Location: North 62:56.946, East 007:14.376 (GPS at the summit)
Climbed November 6th. 2010.
Difficulty: YDS class 2.
How to get there:
Starting from Molde, head north on Hwy. 64, there is a toll
tunnel (NOK 20, 2010), continue to the traffic circle and go left on
Hwy. 663 to Einesvågen. Go through Einesvågen and locate
the fork where Hwy. 664 continues straight while Hwy. 663 makes a sharp
right. Measure form here. Continue to follow Hwy. 663.
After 15.3 kilometer, turn right onto a dirtroad. This road runs up to
a house, then continues left. Find parking somewhere here off the road
(do not block it.) If you see local people, it would be polite to ask about
parking here. I parked off to the left just below a muddy uphill. Location
N62:57.594, E007:11.708, elevation 67 meter.
Contine just a few meter uphill, then cross the small creek on your left.
You will immediately arrive at a trail fork. A big trail continues straight,
while a smaller trail goes (uphill) to your right. There is a metal sign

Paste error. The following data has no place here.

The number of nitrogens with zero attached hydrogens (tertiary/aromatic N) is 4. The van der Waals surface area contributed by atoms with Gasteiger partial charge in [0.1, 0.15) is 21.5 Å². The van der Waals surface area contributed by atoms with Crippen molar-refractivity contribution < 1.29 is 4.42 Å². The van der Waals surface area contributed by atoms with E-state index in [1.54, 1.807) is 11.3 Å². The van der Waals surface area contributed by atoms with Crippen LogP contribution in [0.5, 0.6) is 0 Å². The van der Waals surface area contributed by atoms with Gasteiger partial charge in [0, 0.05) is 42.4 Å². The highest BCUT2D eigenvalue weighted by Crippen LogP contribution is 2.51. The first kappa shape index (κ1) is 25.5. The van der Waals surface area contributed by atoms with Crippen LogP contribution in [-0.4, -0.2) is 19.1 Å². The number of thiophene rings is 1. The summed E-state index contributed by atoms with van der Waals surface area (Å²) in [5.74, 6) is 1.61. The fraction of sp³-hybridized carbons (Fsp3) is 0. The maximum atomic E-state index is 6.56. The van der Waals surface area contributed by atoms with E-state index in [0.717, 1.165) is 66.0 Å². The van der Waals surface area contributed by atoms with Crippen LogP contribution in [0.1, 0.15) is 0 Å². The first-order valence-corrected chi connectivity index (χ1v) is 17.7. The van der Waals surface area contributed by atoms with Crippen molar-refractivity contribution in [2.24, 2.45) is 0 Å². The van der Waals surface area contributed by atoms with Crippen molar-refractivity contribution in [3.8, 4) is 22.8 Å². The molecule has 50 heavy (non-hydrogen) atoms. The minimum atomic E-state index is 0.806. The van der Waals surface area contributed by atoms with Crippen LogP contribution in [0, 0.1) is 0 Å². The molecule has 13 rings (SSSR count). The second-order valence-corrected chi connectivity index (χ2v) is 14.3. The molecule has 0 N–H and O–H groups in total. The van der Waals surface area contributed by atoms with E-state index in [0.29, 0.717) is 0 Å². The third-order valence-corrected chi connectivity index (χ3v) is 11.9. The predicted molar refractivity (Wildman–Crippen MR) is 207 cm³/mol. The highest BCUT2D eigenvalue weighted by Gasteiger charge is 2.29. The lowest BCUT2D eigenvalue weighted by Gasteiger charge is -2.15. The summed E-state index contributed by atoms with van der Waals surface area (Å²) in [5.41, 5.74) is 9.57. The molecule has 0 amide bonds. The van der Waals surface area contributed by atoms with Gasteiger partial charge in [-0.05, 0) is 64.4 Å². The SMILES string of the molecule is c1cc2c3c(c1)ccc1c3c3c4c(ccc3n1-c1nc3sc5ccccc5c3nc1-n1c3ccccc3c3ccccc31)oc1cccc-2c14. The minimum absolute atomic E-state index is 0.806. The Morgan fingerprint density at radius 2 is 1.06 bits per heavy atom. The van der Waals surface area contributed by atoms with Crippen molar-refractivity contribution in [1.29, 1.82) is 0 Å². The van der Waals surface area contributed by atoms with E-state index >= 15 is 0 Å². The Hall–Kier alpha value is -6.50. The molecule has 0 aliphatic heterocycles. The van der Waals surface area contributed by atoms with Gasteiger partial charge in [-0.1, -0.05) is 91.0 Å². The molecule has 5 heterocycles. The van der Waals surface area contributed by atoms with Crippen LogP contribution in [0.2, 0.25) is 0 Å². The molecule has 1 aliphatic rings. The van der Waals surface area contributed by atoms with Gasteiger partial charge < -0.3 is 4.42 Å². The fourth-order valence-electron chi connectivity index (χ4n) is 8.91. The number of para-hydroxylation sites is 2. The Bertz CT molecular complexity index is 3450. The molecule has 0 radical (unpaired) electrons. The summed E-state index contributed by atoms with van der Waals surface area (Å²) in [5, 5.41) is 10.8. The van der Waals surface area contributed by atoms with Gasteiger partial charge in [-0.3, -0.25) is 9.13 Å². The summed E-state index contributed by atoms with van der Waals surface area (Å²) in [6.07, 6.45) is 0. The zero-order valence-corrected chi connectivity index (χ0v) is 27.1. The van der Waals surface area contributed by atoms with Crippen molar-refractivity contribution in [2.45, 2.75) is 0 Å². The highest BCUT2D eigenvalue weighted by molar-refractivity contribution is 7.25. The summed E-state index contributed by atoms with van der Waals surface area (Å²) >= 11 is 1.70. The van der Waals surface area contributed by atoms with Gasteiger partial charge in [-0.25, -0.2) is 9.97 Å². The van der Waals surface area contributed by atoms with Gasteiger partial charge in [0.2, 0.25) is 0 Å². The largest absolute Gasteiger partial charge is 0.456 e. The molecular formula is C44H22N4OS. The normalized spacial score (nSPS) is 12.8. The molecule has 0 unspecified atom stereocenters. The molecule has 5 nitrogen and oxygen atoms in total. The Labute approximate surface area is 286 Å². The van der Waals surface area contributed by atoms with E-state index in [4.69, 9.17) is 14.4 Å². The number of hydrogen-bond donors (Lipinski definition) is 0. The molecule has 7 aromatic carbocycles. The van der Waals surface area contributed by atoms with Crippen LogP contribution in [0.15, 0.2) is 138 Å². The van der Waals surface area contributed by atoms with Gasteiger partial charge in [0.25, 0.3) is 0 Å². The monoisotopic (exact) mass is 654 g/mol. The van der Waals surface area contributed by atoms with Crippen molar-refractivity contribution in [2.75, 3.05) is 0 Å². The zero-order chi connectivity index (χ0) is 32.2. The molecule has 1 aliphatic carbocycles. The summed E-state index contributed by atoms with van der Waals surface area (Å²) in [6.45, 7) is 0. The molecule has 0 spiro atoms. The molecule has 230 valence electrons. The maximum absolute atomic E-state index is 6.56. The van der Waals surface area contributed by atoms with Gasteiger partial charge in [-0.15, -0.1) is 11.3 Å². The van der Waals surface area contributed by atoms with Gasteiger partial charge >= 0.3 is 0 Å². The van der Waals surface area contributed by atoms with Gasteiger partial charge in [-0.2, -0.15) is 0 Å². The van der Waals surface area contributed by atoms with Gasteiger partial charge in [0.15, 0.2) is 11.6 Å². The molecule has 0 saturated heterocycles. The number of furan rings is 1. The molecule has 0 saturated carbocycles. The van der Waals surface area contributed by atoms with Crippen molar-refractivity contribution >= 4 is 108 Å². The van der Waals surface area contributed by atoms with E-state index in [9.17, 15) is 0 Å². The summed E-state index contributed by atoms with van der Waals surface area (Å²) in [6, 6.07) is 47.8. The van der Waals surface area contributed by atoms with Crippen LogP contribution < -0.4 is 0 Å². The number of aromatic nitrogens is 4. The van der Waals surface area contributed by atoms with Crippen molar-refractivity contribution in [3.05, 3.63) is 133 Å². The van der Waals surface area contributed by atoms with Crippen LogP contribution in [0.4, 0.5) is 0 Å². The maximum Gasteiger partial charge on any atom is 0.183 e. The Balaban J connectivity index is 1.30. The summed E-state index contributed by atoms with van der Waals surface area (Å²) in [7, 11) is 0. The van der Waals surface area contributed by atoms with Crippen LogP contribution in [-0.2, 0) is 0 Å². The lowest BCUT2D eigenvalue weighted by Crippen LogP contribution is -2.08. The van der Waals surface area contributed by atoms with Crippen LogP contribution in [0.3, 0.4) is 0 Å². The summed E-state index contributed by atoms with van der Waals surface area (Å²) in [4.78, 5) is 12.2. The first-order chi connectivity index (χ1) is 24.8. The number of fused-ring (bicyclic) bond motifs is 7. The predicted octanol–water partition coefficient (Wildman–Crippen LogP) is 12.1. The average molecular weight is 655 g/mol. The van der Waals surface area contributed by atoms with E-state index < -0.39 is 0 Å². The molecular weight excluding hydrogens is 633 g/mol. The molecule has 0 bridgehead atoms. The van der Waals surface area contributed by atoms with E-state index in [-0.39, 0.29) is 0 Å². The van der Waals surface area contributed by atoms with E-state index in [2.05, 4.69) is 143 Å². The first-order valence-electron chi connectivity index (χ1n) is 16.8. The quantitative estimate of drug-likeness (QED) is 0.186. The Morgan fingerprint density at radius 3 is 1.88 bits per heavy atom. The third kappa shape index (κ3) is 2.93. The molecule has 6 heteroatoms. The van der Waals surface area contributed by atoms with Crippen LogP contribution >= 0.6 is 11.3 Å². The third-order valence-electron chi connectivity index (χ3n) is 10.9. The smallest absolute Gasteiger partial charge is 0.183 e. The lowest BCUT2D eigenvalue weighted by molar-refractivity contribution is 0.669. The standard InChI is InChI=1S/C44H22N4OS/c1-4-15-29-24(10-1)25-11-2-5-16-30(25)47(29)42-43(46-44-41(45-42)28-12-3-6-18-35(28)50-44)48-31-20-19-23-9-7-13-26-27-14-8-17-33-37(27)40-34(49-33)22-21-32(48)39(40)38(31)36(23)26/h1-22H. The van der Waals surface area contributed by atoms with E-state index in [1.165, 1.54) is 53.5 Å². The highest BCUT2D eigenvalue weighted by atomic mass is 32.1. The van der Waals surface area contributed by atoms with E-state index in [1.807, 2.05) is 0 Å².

pointing this way (uphill) saying that there is 4 km to a place north of the
mountain. Take this (smaller uphill) trail. The trail climbs up
Rødalsdalen next to the creek,
mostly on the left hand side.
Approximately at elevation 440 meter, there is a trailfork. One can go north (left)
to Sjurvarden (667), or more south (right) to Melen. From here, the trail also
follows a rather unusual line of rocks that
runs all the way to the summit of
Melen. This is clearly man made and must have taken quite some effort to build.
However, it is too low to act as a fence, most likely some kind of property
boundary, much more elaborate than what one normally finds in Norway.
trail (or just the line of rocks) to the summit. Comments:
After climbing Skalten, I started out
on this climb at 1000. The trail was easy to follow up to about 400 meter,
thereafter quite a bit of snow. The route was still pretty obvious and the
strange line of rocks could be seen emerging from the snow. About halfway
along the broad ridge, I noticed a single footstep going in the opposite
direction. I hit the summit at 1135,
shortly before black clouds had arrived
from the sea blasting
me with strong wind and a barrage of hail. I signed the
summit register and noted that a woman had been here one hour earlier.
Pretty brave, explaining the footsteps, she had done some sort of traverse
starting and ending on the opposite side of the mountain.
I left at 1145 and hiked back down in one hour, arriving at my car by 1245.
I went back to Einesvågen in order to catch some dinner, then continued
my trip to the base of Mekknoken.